During last night’s four-hour-long meeting, the Associated Students Finance Board allocated $19,358 to 10 organizations.
The board fully funded requests by the Union Salvadorena de Estudiantes Universitarios; Santa Barbara Hillel; Queer Student Union; Lambda Theta Phi and UCSB Screenwriters Co-op, while partially funding the Students for Justice in Palestine; Chinese Student Scholars Association; Vietnamese Student Association; Hong Kong Student Association and Language, Interaction, and Social Organization.
USEU was among the student organizations receiving full funding at last night’s meeting. The group sought $2,000 to fund two guest speakers and an assembly featuring UCSB students who took a 10-day trip to El Salvador.
Finance Board member David Preciado said the event will help shed light on a current political crisis and underrepresented minority group.
“It’s really important to recognize that students on campus are still being affected by this [civil war],” Preciado said. “About 20 percent of the campus is Latino, but only one percent is Salvadorian. This allows voices that haven’t been heard to have an outlet.”
Habitat for Humanity was one of the few campus organizations whose request went unfunded. The group asked for $12,640 to fund a humanitarian trip to New Orleans
According to Treasurer Michelle Gerigk, a third-year microbiology and business economics major, 15 students will be chosen from UCSB to build houses in Louisiana over Spring Break.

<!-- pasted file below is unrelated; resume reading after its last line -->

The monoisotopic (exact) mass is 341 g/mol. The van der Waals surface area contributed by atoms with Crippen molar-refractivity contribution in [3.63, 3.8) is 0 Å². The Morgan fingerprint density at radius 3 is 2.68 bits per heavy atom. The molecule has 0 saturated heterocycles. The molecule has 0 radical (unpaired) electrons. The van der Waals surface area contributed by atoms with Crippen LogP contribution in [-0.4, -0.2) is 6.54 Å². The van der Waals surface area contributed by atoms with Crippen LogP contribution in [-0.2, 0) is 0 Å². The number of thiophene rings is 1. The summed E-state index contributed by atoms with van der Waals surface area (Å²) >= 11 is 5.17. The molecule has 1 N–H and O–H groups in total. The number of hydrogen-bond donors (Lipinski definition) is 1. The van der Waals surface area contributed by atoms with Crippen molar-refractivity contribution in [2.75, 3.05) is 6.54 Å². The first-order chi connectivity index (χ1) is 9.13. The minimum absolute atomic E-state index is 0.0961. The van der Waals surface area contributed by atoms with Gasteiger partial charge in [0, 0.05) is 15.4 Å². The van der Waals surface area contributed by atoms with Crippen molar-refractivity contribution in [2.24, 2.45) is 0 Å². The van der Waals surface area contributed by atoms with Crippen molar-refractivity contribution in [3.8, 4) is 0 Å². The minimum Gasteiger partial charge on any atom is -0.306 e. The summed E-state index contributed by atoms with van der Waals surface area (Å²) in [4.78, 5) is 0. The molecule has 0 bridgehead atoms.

Board member Desi Fairly said there was simply no room in the budget to fund this event, especially because on-campus events take precedence.
“In the past, Doctors Without Borders and this same event last year have received one-time exceptions for greater humanitarian efforts,” Fairly said. “We just can’t do that this year. Our budget just won’t allow it.”
The board also partially funded the 15th Annual Conference on Language, Interaction and Social Organization from May 14-16.
Board member Kelsey Fisher said the amount of money sought by the group was not equivalent to the number of students who would be in attendance for the event.
“This event only reaches out to 30 people,” Fisher said. “It’s a great deal of money if we look at how many people it caters to.”
Preciado, on the other hand, said the conference is a venue for undergraduate students to look into the possibility of attending graduate school.
“I understand the fact that it only attends to 30 folks, but keeping that in mind, a lot of departments have been cut,” Preciado said. “Graduate school is a big, important factor. There is not a lot of advocacy for it. This also affects the undergrads who might not necessarily know what to do with their life after college.”
The organization received $1,600.